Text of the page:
Bell ringers are part of the season

Sara Leblanc is a volunteer for the Salvation Army. Here she stands in front of Safeway Friday afternoon as Brenda Curwick donates some money. Leblanc enjoys volunteering for the Salvation Army as a bell ringer, stating, “It’s a good thing to do. I meet all kinds of people; share the spirit of the holiday. It’s a time of giving, not receiving, a time for Christmas miracles. The Salvation Army is a great company… I love it. I’ve seen friends, teachers, neighbors I haven’t seen in years (while doing this job). They tell me about the Salvation Army and how they wouldn’t be where they are today without them. (The Salvation Army) has helped a lot of people.”

Photo by JC Amberlyn.

Sara Leblanc is a volunteer for the Salvation Army. Here she stands in front of Safeway Friday afternoon as Brenda Curwick donates some money. Leblanc enjoys volunteering for the Salvation Army as a bell ringer, stating, “It’s a good thing to do. I meet all kinds of people; share the spirit of the holiday. It’s a time of giving, not receiving, a time for Christmas miracles. The Salvation Army is a great company… I love it. I’ve seen friends, teachers, neighbors I haven’t seen in years (while doing this job). They tell me about the Salvation Army and how they wouldn’t be where they are today without them. (The Salvation Army) has helped a lot of people.”

KINGMAN – By now you’re (hopefully) enjoying Christmas, and if you’ve stashed money in a red Salvation Army kettle, others less fortunate are, too.

Kingman Salvation Army Director Troy Palmer dished out the lowdown on the bell ringers and exactly what those red kettles put back into local charity. Not only in cash, but Christmas spirit.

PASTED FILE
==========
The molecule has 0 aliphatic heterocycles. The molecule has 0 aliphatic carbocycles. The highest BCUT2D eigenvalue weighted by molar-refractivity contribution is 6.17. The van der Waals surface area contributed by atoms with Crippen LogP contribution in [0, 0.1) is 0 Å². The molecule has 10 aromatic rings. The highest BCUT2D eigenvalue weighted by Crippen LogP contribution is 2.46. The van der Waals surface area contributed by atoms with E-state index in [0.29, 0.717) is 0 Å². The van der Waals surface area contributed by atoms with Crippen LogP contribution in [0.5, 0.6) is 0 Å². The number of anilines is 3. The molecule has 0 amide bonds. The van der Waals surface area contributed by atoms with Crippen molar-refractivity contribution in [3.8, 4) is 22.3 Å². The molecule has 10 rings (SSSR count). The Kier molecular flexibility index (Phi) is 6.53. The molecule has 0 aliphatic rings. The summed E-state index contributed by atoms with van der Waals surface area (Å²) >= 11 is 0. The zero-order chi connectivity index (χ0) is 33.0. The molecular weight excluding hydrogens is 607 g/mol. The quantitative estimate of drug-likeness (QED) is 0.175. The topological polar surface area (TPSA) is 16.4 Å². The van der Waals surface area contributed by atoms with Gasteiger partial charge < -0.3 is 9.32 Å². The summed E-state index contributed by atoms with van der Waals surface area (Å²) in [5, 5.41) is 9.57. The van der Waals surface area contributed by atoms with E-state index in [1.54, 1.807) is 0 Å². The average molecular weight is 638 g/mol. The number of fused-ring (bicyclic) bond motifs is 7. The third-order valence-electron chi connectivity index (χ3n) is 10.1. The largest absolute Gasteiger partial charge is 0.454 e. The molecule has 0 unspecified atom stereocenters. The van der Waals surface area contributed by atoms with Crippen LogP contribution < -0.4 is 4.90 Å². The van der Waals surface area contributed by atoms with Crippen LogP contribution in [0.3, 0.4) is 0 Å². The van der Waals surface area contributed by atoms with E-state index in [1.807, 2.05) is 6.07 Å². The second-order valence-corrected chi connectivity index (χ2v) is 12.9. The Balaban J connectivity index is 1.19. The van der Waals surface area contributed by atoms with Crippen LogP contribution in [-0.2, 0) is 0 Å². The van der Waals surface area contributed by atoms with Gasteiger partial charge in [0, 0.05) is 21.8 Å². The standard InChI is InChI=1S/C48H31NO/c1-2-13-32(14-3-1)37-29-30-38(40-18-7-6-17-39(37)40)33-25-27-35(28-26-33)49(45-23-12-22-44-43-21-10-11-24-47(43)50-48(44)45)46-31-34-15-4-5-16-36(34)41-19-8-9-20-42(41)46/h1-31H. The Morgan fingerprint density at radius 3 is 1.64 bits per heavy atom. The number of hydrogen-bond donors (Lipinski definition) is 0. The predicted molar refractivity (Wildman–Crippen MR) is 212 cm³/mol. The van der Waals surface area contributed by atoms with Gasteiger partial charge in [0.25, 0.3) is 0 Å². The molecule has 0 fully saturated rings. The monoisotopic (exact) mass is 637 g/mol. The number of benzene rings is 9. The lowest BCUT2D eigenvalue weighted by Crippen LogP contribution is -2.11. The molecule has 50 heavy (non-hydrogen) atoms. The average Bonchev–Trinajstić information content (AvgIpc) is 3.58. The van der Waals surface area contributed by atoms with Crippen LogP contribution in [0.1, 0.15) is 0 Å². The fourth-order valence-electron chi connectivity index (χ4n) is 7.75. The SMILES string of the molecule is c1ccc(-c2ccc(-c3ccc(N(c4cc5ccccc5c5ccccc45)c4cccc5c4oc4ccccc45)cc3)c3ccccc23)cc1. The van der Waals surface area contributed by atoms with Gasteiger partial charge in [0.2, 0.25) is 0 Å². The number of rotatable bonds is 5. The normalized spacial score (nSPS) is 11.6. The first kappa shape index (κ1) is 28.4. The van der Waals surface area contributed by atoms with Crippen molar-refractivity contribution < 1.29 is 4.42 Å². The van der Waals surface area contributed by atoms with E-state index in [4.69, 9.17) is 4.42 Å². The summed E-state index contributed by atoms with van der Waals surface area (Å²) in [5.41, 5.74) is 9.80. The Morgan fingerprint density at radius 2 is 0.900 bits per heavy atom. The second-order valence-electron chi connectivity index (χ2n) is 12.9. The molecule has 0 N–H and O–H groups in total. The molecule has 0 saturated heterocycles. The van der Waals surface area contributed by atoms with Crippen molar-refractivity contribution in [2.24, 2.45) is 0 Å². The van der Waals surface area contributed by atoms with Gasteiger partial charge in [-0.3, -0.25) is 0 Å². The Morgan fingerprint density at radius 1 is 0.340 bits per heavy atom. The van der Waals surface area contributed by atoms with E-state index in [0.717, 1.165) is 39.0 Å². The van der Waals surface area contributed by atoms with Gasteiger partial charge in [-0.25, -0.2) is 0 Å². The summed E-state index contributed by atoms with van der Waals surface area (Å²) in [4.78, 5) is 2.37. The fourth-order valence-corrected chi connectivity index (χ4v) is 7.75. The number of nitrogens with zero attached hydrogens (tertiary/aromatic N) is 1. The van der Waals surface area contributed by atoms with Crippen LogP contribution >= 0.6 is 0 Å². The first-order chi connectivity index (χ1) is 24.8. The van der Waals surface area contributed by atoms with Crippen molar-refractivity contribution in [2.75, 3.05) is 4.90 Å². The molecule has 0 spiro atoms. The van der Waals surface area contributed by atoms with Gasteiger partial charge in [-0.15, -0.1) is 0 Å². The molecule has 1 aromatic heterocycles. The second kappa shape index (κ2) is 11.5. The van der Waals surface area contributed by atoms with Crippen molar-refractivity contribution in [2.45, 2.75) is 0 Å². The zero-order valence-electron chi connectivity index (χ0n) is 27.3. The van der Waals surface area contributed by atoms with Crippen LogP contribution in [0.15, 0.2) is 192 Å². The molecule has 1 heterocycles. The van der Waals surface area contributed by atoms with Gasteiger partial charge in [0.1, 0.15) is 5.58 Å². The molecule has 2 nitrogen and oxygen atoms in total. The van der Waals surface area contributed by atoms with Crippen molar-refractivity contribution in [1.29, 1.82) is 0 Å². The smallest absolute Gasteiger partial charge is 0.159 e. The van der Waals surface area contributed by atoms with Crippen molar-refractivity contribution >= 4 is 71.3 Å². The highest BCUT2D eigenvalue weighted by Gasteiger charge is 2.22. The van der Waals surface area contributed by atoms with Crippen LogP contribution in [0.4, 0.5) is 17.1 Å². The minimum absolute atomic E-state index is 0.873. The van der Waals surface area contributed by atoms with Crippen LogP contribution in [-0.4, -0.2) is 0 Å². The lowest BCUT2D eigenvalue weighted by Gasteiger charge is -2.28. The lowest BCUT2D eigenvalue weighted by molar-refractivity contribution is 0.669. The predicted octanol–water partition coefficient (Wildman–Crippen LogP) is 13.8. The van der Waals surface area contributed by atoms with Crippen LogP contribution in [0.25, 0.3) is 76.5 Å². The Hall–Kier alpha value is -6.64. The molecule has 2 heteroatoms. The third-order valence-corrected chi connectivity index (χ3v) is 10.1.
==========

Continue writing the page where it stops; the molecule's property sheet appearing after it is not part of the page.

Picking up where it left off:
“It’s fun, it’s part of the season,” he said.

The idea started in 1891 when Salvation Army Capt. Joseph McFee was looking for a way to feed the poor during the holiday season in San Francisco. To raise money, he placed an empty soup kettle with a sign that read, “Keep the Pot Boiling.” He soon had the money and a tradition that spread across the world.

Local bell ringers are a combination of paid Salvation Army employees and volunteers. The volunteers include everyone from businesses and organizations (such as Kingman Regional Medical Center, Martin Swanty Chrysler Jeep Dodge, the Boys and Girls Club of Kingman and the school districts). There are numerous individuals and groups of volunteers who return each year and new volunteers taking a stand – literally – for the first time.

“It’s a diverse group of people,” Palmer said. “Some people just want to try it out.”

The ringers work 10 a.m. to 6 p.m. in two hour shifts. There are kettles at Walmart, Smith’s, Bashas’, both Walgreens and both Safeway stores. Word spreads when newbies take selfies and post them to social media. It helps when volunteers bring friends and sometimes even music. Cheery attitudes carry inside the businesses with the harried shoppers. Palmer added that the volunteer opportunity helps put people in the spirit when they otherwise might not be.

“I get calls from more people wanting to do it,” he said. “If (the bell ringers) have fun, the people around them will have fun.”

He admits some volunteers don’t always enjoy the experience. A combination of constant standing, chilly weather and bad attitudes can be a downer.